Congress Strikes Deal to Fund Government…For Now

Harry Hamburg/AP Photo

Senate Majority Leader Harry Reid and House Speaker John Boehner today announced a six-month agreement to avert a government shutdown. But the deal punts a larger spending battle to next January after whoever gets elected this November takes office.

"We've got an agreement," Senate Majority Leader Harry Reid, D-Nev., said today following the Democrats weekly caucus lunch. "This is very good, because we can resolve these critical issues that directly affect the country soon as the election's over and move on to do good things. It puts this out of the way, and that's very important."

Congress will not pass the legislation before the August recess, but leaders said they expect to vote on it shortly after returning from a five-week recess September 10.

"During the August district work period, committee members and their staff will write legislation that can be passed by the House and Senate in September and sent to President Obama to be signed into law," Boehner, R-Ohio, wrote in a statement announcing the deal.

The White House called the deal "a welcome development."

"The President has made clear that it is essential that the legislation to fund the government adheres to the funding levels agreed to by both parties last year, and not include ideological or extraneous policy riders," White House press secretary Jay Carney wrote in a statement. "The President will work with leaders in both parties to sign a bill that accomplishes these goals."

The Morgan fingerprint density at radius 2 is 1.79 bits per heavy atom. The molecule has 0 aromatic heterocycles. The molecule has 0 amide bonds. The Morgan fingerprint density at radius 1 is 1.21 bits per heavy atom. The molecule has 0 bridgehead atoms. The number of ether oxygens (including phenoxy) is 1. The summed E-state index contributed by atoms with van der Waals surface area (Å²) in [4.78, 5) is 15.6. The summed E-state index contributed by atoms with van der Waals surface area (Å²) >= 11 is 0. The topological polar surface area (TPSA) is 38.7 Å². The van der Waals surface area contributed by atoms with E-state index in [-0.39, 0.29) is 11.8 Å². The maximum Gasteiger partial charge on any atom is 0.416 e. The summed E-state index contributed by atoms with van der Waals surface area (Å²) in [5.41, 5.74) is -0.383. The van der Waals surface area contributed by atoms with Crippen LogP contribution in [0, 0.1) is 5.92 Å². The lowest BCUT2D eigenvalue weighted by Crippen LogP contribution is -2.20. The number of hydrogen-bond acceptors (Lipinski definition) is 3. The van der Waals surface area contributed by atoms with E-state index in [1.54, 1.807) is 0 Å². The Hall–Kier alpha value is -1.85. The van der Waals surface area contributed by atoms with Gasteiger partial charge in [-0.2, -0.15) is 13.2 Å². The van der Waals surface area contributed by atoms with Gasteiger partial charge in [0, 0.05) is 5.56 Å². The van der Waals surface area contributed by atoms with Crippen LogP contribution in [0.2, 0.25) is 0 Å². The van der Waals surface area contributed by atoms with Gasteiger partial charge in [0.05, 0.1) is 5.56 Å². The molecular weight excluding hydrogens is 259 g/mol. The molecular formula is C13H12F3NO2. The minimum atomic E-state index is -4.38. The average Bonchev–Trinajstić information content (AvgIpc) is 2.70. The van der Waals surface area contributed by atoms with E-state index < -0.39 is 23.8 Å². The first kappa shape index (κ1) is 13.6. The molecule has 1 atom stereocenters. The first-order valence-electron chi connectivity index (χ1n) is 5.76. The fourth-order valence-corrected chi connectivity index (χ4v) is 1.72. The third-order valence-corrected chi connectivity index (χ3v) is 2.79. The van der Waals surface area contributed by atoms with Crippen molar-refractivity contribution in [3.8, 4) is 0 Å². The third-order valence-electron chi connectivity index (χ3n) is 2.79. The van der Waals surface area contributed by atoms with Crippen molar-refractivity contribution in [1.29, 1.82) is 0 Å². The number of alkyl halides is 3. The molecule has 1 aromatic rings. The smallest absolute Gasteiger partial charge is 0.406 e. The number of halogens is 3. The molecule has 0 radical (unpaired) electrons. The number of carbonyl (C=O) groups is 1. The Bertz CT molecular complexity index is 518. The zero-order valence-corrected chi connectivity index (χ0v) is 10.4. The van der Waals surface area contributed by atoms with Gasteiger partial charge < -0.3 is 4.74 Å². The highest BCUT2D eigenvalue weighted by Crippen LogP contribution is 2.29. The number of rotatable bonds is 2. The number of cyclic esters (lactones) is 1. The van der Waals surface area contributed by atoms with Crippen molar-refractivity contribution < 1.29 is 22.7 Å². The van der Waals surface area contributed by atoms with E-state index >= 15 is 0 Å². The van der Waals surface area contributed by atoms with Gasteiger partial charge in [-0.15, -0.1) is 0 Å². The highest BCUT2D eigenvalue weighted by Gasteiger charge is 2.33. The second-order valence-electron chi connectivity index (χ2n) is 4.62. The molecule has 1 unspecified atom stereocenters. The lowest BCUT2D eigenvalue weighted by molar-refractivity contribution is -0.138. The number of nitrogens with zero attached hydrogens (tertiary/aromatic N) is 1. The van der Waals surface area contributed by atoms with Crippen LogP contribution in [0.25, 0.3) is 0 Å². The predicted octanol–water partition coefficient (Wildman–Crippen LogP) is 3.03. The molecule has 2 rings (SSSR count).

Current funding runs out on Sept 30, leaving just eight legislative days on the House schedule after Labor Day to get something passed through both chambers. An appropriations aide said the committee "won't even start writing [the continuing resolution] until we get updated info from CBO/OMB in late August."

One senior House GOP leadership aide said that the deal takes the issue "off the table" ahead of the election this fall and will "keep the larger focus on jobs, the economy, and President Obama's failed economic policies."

"That's where Republicans win and Democrats lose," the aide said.

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The funding levels in the agreement will correspond to the top-line funding level of $1.047 trillion, passed into law last summer in the Budget Control Act, and push the next spending battle to the 113 th Congress.

Further details of the agreement were not immediately clear. One remaining question is whether Republicans will fund certain provisions from the Affordable Care Act in the CR, but GOP leaders are hoping to avoid the distraction of a potential government shutdown. Boehner has hinted that the House could allow the provisions of current law to be implemented and funded, since the GOP's efforts to repeal the law have been mostly futile.

"I expect that we'll have an agreement with the Senate on a CR. As you all know, CRs do contain some changes but usually not many changes, and…the House has voted now 33 times to defund and repeal and change "Obamacare," Boehner told reporters July 24. "Our goal would be to make sure the government is funded and any political talk of a government shutdown is put to rest."

ABC News' Mary Bruce contributed to this report